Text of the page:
Climate change is one of the greatest threats facing the planet, and current levels of adaptation and adaptation support are insufficient to protect people and nature from its impacts. This year is on track to become the hottest ever recorded and experts stress that if the warming continues, threats to humans and biodiversity will increase and become more intense. Our economic system is incompatible with life on this planet and although some species will be able to adapt, the majority will not.
The climate summit in Paris last year announced a legally binding agreement for all developed and developing countries to reduce their emissions in order to keep the global rise in temperature this century well below 2 degrees Celsius, and to drive efforts to limit the temperature increase even further to no more than 1.5 degrees Celsius above pre-industrial levels. This treaty, called the Paris Agreement, entered into force on 4 November 2016.
The Paris Agreement promotes the use of renewable energy technologies and calls for changes in land and forest management methods. The agreement promotes investment in a low-emissions economy to help the world face climate change.
To reach these ambitious and important goals, appropriate financial flows has to be raised, and it must be made possible for both developing countries and the most vulnerable to take stronger action, in line with their own national objectives.
Developed countries committed to mobilize $100 billion a year in climate finance by 2020, and they have agreed to continue mobilizing finance at this level until 2025 and come up with a concrete roadmap.
One year on from the Paris Agreement, 197 Parties are now gathering at the twenty-second session of the Conference of the Parties (COP 22) in Marrakesh, Morocco to discuss the challenges ahead, opportunities for sustainable development, and the role of financing in the implementation of national contributions to reduce the effects of climate change.
Despite the increase in international funding for developing countries in recent years, they still receive only 20 to 25 percent of the investment they need; the developed countries will need to double their contributions to finance climate adaptation efforts in developing countries.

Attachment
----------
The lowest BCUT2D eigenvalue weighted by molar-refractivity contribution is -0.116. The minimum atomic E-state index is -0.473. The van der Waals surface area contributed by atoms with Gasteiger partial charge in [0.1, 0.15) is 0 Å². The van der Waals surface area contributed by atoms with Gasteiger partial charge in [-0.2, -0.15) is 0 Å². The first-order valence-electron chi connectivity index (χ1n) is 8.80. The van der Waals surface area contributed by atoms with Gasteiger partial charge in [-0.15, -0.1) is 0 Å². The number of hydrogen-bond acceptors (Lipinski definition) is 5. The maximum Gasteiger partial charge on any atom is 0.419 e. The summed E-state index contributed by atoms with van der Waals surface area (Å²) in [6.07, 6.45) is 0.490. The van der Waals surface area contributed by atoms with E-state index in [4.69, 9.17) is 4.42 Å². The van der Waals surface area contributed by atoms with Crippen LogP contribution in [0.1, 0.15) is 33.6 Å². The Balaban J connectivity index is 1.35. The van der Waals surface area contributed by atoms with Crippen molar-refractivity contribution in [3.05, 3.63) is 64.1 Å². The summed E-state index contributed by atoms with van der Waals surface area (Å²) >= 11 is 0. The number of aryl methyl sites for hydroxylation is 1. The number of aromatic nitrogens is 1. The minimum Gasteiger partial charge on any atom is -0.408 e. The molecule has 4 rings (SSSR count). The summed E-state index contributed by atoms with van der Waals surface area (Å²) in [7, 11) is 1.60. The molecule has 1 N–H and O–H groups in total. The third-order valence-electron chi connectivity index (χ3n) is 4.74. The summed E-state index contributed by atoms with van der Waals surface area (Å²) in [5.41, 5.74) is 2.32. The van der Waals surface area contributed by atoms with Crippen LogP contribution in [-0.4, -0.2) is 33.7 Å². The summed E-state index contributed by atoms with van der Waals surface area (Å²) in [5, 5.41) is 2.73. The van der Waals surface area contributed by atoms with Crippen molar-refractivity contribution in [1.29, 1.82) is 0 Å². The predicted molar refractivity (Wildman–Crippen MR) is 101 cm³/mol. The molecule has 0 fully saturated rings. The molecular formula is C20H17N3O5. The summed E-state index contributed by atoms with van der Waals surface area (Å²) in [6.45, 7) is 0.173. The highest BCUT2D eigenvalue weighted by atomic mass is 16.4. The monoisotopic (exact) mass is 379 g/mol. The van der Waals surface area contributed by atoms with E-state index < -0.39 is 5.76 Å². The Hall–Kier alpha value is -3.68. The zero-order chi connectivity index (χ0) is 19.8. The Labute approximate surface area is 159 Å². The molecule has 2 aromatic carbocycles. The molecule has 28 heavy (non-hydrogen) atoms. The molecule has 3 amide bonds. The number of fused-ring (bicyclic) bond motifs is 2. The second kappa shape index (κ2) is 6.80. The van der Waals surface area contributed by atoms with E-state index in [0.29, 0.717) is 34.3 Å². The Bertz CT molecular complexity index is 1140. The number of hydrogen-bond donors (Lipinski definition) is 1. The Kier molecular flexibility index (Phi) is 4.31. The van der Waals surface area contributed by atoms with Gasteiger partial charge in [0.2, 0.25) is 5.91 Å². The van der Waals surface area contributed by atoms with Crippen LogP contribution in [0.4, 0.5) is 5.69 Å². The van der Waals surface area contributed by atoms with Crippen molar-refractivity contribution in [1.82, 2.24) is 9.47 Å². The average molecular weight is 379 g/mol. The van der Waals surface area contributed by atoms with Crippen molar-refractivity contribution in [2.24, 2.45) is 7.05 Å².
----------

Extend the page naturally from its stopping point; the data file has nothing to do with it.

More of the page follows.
For the Middle East, discussing these adaptation needs and making it binding is crucial, as it is currently unclear when this will be decided and which countries will be responsible for it. This COP at Marrakech could offer an important opportunity to provide a roadmap for climate financing.
The climate financing mechanism for developing countries faced a huge challenge during COP22 because while the industrial countries pledged at Copenhagen to mobilize $ 100 billion a year by 2020 up to 2025, the public and private funds by donor countries reached only $ 62 billion in 2014.
Other key issues that require significant progress include the long-term adaptation finance goals and improving rules for accounting for climate finance, in the context of the US$100 billion roadmap. The need for real balance between mitigation and adaptation expenditures — as well as finding ways to finance loss and damage — are essential to move the finance agenda forward.
BirdLife believes it is important that the COP22 adopts a decision that clarifies the role of the Adaptation Fund under the Paris Agreement. Furthermore, according to the roadmap, adaptation finance is only projected to account for about 20% of the USD100 billion by 2020. BirdLife stresses the importance of scaling up adaptation finance and promoting greater parity between mitigation and adaptation support.
The Paris Agreement sets up a process to establish modalities for accounting and reporting on climate finance. BirdLife encourages governments to adopt a clear work program at COP22 to ensure that the modalities of financial accounting have been developed by no later than 2018.
All world species are waiting for a serious implementation of the climate deal and we urgently need to motivate action.
Source: Majd Abu Zaghlan, Birdlife